A MAN being tested for coronavirus had to go to hospital after accidentally swallowing the entire swab stick.
It comes as infection rates are rising across the country for the first time since March — with cases doubling every week.
⚠️ Read our coronavirus live blog for the latest news & updates
Every ten people with the virus are currently passing it on to 17 others, putting the crucial “R-rate” at 1.7 when experts want it under one.
Six more deaths were logged yesterday along with 3,539 new cases — up 21 per cent on the previous day and the highest number of infections in four months.
And Birmingham became the latest city where locals are banned from mixing with other households at home or in the garden.
Cases are now highest in Yorkshire and the Humber, the North East and the North West.
At Hull Royal Infirmary a man turned up saying he had “inhaled” a 6in plastic stick and cotton bud of a swab stick.
The bud is used to swab fluid from the back of a person’s throat.
The new 1.7 figure is the result of the largest study of its kind carried out by Imperial College London. Public health officials put it at between one and 1.2 but their figures lag behind.
Last night Prof Paul Elliott, from Imperial’s School of Public Health, warned: “Cases are growing quickly across England and are no longer concentrated in key workers.
“What we are seeing is evidence of an epidemic in the community and not a result of increased testing capacity.”
Dr Simon Clarke, associate professor in cellular microbiology at Reading University, added: “It’s likely that coronavirus is circulating more freely out in the community again, meaning we are likely to need greater restrictions to push the transmission rate back down.
“If the R number is as high as 1.7 we could be at risk of being almost back at square one in terms of our ability to contain the virus.”
The total number of Covid infections now stands at 361,677.
What does the R rate mean?
The R rate refers to the average number of people that one infected person can expect to pass the coronavirus on to.
Scientists use it to predict how far and how fast a disease will spread – and the number can also inform policy decisions about how to contain an outbreak.
For example, if a virus has an R rate of three, it means that every sick person will pass the disease on to three other people if no containment measures are introduced.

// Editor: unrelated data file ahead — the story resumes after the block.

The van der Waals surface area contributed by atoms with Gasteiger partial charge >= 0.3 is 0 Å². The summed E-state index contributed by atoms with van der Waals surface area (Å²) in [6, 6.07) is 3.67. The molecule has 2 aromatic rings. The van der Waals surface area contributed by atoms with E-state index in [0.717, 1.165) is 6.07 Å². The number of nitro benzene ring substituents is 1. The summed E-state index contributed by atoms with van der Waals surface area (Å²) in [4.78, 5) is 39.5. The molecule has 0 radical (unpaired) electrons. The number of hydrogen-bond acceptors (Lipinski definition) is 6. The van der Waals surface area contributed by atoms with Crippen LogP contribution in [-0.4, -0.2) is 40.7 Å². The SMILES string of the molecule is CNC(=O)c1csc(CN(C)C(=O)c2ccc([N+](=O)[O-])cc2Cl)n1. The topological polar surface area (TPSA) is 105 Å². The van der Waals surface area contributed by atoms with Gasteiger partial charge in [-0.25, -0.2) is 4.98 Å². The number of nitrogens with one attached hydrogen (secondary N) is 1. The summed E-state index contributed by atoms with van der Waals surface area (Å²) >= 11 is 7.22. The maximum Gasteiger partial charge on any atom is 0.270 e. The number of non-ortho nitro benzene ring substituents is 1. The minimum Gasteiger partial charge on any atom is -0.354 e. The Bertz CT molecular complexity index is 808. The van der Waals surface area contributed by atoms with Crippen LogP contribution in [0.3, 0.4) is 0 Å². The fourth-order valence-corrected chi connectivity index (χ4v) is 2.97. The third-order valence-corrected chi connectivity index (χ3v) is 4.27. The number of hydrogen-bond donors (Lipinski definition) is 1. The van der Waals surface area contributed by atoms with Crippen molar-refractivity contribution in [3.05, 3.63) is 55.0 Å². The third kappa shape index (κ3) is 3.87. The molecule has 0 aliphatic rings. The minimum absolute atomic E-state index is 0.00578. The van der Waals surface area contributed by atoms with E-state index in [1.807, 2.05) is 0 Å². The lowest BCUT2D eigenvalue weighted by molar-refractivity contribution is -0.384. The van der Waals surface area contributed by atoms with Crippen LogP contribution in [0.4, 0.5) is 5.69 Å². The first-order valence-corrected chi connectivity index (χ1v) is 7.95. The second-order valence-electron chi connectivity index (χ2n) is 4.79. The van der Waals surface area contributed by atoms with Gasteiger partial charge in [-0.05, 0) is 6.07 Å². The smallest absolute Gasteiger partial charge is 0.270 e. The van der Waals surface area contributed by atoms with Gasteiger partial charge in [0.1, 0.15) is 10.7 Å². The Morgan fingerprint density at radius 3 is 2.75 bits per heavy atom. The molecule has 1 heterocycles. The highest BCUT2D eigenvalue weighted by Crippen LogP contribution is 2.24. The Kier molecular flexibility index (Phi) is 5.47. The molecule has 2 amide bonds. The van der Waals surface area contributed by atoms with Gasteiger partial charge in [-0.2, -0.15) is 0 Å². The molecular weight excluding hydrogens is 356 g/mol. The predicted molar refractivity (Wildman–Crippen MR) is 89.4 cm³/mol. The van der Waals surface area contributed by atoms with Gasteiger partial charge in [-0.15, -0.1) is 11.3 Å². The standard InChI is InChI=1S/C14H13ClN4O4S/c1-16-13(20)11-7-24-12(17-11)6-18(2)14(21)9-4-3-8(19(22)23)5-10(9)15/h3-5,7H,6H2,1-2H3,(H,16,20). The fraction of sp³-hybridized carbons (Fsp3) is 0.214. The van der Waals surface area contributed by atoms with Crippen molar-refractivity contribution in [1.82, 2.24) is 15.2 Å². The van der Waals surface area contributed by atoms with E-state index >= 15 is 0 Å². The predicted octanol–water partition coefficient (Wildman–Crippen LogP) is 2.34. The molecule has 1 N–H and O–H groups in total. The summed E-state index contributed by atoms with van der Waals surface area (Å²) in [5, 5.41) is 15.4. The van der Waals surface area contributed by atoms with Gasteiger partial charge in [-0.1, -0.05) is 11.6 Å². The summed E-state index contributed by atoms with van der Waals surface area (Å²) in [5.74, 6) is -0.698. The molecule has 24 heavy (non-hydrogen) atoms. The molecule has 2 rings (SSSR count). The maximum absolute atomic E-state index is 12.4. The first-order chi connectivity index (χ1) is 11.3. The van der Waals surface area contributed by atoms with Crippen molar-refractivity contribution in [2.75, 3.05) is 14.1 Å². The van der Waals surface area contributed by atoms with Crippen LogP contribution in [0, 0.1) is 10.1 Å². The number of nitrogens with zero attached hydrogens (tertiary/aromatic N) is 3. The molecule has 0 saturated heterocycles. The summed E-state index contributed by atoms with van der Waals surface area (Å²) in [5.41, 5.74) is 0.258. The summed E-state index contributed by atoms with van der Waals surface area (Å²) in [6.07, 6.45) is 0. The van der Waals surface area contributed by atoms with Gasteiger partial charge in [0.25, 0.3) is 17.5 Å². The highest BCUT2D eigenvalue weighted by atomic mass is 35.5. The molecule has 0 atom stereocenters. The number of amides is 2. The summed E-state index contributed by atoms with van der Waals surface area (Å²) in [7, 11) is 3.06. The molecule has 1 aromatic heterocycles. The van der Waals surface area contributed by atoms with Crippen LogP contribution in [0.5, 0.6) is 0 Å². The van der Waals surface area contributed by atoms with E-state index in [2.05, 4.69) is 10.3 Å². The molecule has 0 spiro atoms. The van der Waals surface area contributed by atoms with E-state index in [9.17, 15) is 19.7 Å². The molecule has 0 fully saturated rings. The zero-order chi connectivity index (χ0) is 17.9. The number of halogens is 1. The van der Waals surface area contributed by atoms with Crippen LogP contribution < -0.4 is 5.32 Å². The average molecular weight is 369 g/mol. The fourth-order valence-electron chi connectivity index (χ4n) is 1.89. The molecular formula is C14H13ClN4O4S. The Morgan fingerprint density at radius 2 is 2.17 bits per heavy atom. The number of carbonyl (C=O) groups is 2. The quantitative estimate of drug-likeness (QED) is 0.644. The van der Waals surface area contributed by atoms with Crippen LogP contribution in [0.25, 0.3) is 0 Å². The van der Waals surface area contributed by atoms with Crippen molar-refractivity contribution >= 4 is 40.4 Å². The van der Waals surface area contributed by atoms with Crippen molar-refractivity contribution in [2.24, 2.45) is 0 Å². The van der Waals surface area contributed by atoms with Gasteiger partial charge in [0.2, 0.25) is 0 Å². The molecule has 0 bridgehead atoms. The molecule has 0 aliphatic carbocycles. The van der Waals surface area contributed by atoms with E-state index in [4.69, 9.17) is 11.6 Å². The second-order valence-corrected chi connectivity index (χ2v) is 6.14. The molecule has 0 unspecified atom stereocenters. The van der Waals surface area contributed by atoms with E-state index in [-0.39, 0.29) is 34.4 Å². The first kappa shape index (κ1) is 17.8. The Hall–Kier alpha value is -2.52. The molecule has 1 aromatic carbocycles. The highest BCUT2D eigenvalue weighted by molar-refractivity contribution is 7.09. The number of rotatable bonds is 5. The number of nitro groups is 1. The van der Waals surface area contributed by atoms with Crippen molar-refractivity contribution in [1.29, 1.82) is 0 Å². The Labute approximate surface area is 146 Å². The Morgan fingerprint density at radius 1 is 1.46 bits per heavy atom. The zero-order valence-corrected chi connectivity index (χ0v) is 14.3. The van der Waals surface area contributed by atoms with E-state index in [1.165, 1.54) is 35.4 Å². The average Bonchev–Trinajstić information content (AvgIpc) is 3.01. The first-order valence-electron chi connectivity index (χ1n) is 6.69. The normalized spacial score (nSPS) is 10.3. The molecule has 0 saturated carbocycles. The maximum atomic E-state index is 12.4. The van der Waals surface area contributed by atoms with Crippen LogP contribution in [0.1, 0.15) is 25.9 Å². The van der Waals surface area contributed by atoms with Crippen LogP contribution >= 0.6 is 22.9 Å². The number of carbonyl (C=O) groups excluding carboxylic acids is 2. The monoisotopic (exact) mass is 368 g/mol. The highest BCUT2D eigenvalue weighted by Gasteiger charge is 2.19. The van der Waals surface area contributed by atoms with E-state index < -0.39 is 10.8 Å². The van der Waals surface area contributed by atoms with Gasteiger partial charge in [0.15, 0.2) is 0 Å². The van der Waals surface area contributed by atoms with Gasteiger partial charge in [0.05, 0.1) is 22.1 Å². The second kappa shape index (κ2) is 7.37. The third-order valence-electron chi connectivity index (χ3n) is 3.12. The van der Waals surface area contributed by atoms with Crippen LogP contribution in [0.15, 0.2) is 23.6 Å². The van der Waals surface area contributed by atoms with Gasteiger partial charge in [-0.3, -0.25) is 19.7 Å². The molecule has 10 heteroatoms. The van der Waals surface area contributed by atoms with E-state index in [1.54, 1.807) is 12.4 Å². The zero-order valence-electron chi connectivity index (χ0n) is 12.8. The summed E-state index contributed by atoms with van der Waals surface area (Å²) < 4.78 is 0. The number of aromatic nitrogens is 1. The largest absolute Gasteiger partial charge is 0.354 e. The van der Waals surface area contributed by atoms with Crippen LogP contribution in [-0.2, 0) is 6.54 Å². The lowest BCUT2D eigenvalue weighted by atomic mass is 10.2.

It’s also worth pointing out that the R rate is a measure of how infectious a disease is, but not how deadly.
Government sources said the fact rates were snowballing to levels last seen in the weeks before the national lockdown was an urgent “wake-up call”.
Unless spread slows dramatically, further lockdowns measures could soon be imposed nationally — including curfews, pubs and restaurants only selling takeaways and total bans on visiting other households.
The Government is planning to fine anyone breaching self-isolation rules, according to reports last night.
The move would put people told to stay at home by track and trace teams on the same footing as holidaymakers who come back from virus-hit destinations. They can be fined up to £1,000 for breaking quarantine.
We will likely to need greater restrictions to push the transmission rate back down.
Dr Simon Clarke
Health Secretary Matt Hancock said the infection surge, fuelled by partying youngsters, justifies new laws limiting social gatherings to just six people.
He insisted: “The pandemic is not over, and everyone has a role to play. It’s so important everyone abides by the law.”
The Imperial College scientists found infections have rocketed in all ages under 65 in recent weeks, with 18 to 24-year-olds most likely to test positive.
But last week infections increased 92 per cent among those in their 50s, according to reports.
The rise among the 60s was 72 per cent and for the 80s 44 per cent.
That had triggered a 20 per cent increase in hospital admissions among those aged 60-75, a 72 per cent hike among 75 to 84-year-olds and a 67 per cent rise for those 85 and over, a Public Health England source said.
Office of National Statistics figures show 3,200 people per day were newly infected between August 30 and September 5, up from a 2,000 daily between August 19 and 25.
And the Scientific Advisory Group for Emergencies estimates the R-rate is above 1 in all regions for the first time since mid-March.
Around 1.5million people will be affected by the local clampdown in Birmingham and neighbouring Solihull and Sandwell boroughs from Tuesday, West Midlands mayor Andy Street revealed.
But he pleaded with residents not to stampede to others’ homes this weekend.
‘WE NEED A TARGETED APPROACH’
He said: “Residents are advised to avoid household mixing before then as it has been identified as one of the drivers of transmission.”
Ian Ward, Leader of Birmingham City Council, said the sharp rise in cases there was not limited to any particular ethnic group.
He went on: “The spread appears to be primarily occurring through social interactions, especially private household gatherings, and workplaces where social-distancing is not being observed.”
Local Labour MP John Spellar agreed the Government needed to take action. But he added: “It is an error to have done it right the way across the conurbation, rather than a targeted approach to deal with particular areas.”
GOT a story? RING The Sun on 0207 782 4104 or WHATSAPP on 07423720250 or EMAIL firstname.lastname@example.org
The Insidexpress is now on Telegram and Google News. Join us on Telegram and Google News, and stay updated.